Some game-play involves using turrets of moving vehicles in a few on-rails sections of the game, while at another time the game puts you in control of a helicopter allowing you to fly and gun at the same time, at least giving some challenge, as it is down to you to dodge incoming fire. There is also a section where you are simply picking out targets from the air to launch missiles at, and this felt exactly the same as when I first encountered this kind of mission in Call of Duty 4.
Considering the scope of the game, and the fact it is basically the American suburbs in ruins, there is still enough variation in locations to keep the game from getting too dull to look at, with the final part of the game having a famous landmark for a setting too. Most of the time you’ll find yourself crawling through ruined houses and streets though. Regarding the environments themselves, textures are of a decent quality, and I had little to fault in the graphics throughout the game, with shadowing and animations neither looking poor nor being anything to shout about.
The game developers do try and emphasise the bleak setting a little too strongly at times, with one scene involving you hiding under a pit of rotting bodies. Another scene has your allies using something called white phosphorus, which looks similar in effect to a napalm strike, and has people running around burning to death. The start of the game even has scenes where civilians are mercilessly murdered by the occupying forces, with one bit showing a child crying uncontrollably and running to the bodies of his dead parents after they are shot in front of him. While I wasn’t personally offended by those scenes, it does remind me of when the second Call of Duty Modern Warfare hit the headlines a couple of years back when it had a scene involving the killing of civilians. Does a game really have to use scenes like this when it is supposed to be there to provide entertainment and an escape from reality?
Oh joy, in-game adverts!
Had I paid full price for this game when it first came out, I’d be pretty disappointed with the lack of content. I thought Splinter Cell: Conviction was short at seven and a half hours, but this is another 3 hours less than that, and to me, that’s just too short. I only paid £5 for the game, but it still barely works out at £1 per hour. What is annoying, though, is that the game is so huge, at 9Gb. That’s a lot for space for a short game to take up, and even more annoying, when I installed it on Steam, I ended up having to download a 6Gb update for it! The whole updating process on my admittedly slow connection took longer than the time I played the game!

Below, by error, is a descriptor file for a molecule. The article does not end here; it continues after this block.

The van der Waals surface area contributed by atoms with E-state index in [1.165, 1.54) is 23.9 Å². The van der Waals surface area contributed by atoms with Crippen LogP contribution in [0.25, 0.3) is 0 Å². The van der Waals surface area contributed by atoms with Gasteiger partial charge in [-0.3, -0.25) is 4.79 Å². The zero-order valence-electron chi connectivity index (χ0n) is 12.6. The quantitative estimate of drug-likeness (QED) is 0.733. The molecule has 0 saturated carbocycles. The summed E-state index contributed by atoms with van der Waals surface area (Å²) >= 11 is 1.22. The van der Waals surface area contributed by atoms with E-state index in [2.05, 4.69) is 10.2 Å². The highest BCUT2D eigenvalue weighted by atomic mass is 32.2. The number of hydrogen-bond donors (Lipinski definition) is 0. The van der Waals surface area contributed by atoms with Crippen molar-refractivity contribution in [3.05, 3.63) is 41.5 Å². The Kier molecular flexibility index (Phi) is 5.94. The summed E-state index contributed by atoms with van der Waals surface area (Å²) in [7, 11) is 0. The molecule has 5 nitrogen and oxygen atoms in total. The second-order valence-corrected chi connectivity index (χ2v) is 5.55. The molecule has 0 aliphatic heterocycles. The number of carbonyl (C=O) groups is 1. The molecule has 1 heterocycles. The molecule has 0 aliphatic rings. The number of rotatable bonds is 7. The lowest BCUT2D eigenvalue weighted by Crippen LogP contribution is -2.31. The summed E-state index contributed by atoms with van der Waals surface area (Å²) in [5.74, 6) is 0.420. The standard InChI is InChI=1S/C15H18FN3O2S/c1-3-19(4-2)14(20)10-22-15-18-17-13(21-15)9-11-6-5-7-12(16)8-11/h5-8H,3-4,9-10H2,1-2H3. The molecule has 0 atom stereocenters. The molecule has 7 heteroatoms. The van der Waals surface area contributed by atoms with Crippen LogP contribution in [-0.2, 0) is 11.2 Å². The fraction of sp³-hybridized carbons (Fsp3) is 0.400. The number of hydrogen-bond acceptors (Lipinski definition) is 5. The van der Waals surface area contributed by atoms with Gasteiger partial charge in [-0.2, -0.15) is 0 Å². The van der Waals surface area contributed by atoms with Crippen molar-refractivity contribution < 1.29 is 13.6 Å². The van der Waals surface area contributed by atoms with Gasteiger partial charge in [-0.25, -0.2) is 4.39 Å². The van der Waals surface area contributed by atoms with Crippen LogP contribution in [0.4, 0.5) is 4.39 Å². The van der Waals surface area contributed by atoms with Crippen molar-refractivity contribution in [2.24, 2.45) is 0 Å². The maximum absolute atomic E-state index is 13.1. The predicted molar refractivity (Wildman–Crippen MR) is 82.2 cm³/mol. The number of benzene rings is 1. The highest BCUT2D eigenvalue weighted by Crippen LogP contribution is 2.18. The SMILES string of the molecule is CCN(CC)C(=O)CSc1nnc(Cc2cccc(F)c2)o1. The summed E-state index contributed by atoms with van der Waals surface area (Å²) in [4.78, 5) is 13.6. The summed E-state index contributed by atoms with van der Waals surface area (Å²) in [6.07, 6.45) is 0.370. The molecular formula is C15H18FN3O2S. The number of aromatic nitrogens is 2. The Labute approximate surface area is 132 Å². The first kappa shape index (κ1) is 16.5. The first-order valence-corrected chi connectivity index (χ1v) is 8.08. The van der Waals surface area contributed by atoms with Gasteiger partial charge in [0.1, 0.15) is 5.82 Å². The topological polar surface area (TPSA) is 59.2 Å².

If Homefront was the same length of my previous reviewed game, I’d have scored it the nearly the same, as the quality of action is quite close, apart from being a little more harder and frustrating. As it is significantly shorter than an already short game though, I’m going to have to mark it down a lot. Especially so, as the multiplayer will offer only limited enjoyment on the small number of servers that are still available.
I'm sensing a theme here
It is for this reason I’m bringing in a new penalty system to my reviews, and I’ve updated my previous review to reflect it. Basically, if a game last less than 10 hours, then whatever quality that content is, I’ll knock five per cent off the arbitrary score I put at the end of the review. If the game can’t even manage 5 hours playtime for the single player portion, especially so when the focus is realistically only going to be the single player action, then I’ll dock ten per cent off the score I’d give for the general quality of the game.
In summary, the action is decent, and if you’ve ever enjoyed the single player part of the more recent Call of Duty games, then there is no reason why you shouldn’t enjoy this, as it tries pretty damned hard to be just like Call of Duty. The setting and background plot are a bit different, and add some value too. The fact is, though, that it doesn’t do anything that hasn’t been done before in the first person shooter genre, and if you are going to take on an established game like Call of Duty and beat it, then just simply copying it won’t do.
+ Great action and flow
+ Unusual setting
+ Graphics are decent, textures crisp
+ No filler content as such
- Game can sometimes be a little too hard, even on easy
- Very short single player, less than 5 hours, so gets a -10% penalty.
- Multiplayer seems virtually dead after just a short time.
In general, the quality of the game means I would award it around 76%. What it does, is usually done well enough to provide non-stop entertainment. The problem is, it’s just too short. Under 5 hours is a joke, and so I’ll invoke a 10% penalty because you’re not getting good value for money for this game as it’s over before it’s even started.
Therefore, I award this game: 66%